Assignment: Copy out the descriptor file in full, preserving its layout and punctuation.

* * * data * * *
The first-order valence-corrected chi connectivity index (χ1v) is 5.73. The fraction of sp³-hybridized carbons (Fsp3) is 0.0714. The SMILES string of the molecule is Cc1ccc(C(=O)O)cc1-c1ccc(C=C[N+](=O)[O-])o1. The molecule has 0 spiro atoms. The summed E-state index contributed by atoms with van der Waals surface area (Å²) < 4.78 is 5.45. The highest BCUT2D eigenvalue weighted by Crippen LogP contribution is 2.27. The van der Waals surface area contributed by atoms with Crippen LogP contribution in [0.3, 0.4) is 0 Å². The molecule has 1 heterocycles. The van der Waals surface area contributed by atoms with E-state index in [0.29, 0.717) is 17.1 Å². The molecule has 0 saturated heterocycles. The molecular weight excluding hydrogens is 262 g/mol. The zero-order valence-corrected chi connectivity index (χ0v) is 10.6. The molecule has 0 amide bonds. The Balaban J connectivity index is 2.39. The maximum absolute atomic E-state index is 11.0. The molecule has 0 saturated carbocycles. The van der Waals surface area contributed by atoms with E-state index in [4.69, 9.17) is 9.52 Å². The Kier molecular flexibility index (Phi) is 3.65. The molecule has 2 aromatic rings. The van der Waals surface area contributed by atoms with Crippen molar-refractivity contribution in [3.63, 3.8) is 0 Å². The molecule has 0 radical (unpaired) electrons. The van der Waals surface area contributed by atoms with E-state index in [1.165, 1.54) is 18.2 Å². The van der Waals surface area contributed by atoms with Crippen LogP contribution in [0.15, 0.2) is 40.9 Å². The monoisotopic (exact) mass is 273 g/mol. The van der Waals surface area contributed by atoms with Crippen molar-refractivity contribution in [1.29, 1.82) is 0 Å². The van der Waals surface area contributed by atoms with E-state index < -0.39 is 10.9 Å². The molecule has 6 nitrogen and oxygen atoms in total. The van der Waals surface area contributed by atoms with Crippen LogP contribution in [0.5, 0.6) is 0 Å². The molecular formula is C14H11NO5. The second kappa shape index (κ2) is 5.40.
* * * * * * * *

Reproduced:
The first-order valence-corrected chi connectivity index (χ1v) is 5.73. The fraction of sp³-hybridized carbons (Fsp3) is 0.0714. The SMILES string of the molecule is Cc1ccc(C(=O)O)cc1-c1ccc(C=C[N+](=O)[O-])o1. The molecule has 0 spiro atoms. The summed E-state index contributed by atoms with van der Waals surface area (Å²) < 4.78 is 5.45. The highest BCUT2D eigenvalue weighted by Crippen LogP contribution is 2.27. The van der Waals surface area contributed by atoms with Crippen LogP contribution in [0.3, 0.4) is 0 Å². The molecule has 1 heterocycles. The van der Waals surface area contributed by atoms with E-state index in [0.29, 0.717) is 17.1 Å². The molecule has 0 saturated heterocycles. The molecular weight excluding hydrogens is 262 g/mol. The zero-order valence-corrected chi connectivity index (χ0v) is 10.6. The molecule has 0 amide bonds. The Balaban J connectivity index is 2.39. The maximum absolute atomic E-state index is 11.0. The molecule has 0 saturated carbocycles. The van der Waals surface area contributed by atoms with E-state index in [4.69, 9.17) is 9.52 Å². The Kier molecular flexibility index (Phi) is 3.65. The molecule has 2 aromatic rings. The van der Waals surface area contributed by atoms with Crippen molar-refractivity contribution in [3.63, 3.8) is 0 Å². The molecule has 0 radical (unpaired) electrons. The van der Waals surface area contributed by atoms with E-state index in [1.165, 1.54) is 18.2 Å². The van der Waals surface area contributed by atoms with Crippen LogP contribution in [0.15, 0.2) is 40.9 Å². The monoisotopic (exact) mass is 273 g/mol. The van der Waals surface area contributed by atoms with Crippen molar-refractivity contribution in [1.29, 1.82) is 0 Å². The van der Waals surface area contributed by atoms with E-state index < -0.39 is 10.9 Å². The molecule has 6 nitrogen and oxygen atoms in total. The van der Waals surface area contributed by atoms with Crippen LogP contribution in [0.5, 0.6) is 0 Å². The molecular formula is C14H11NO5. The second kappa shape index (κ2) is 5.40.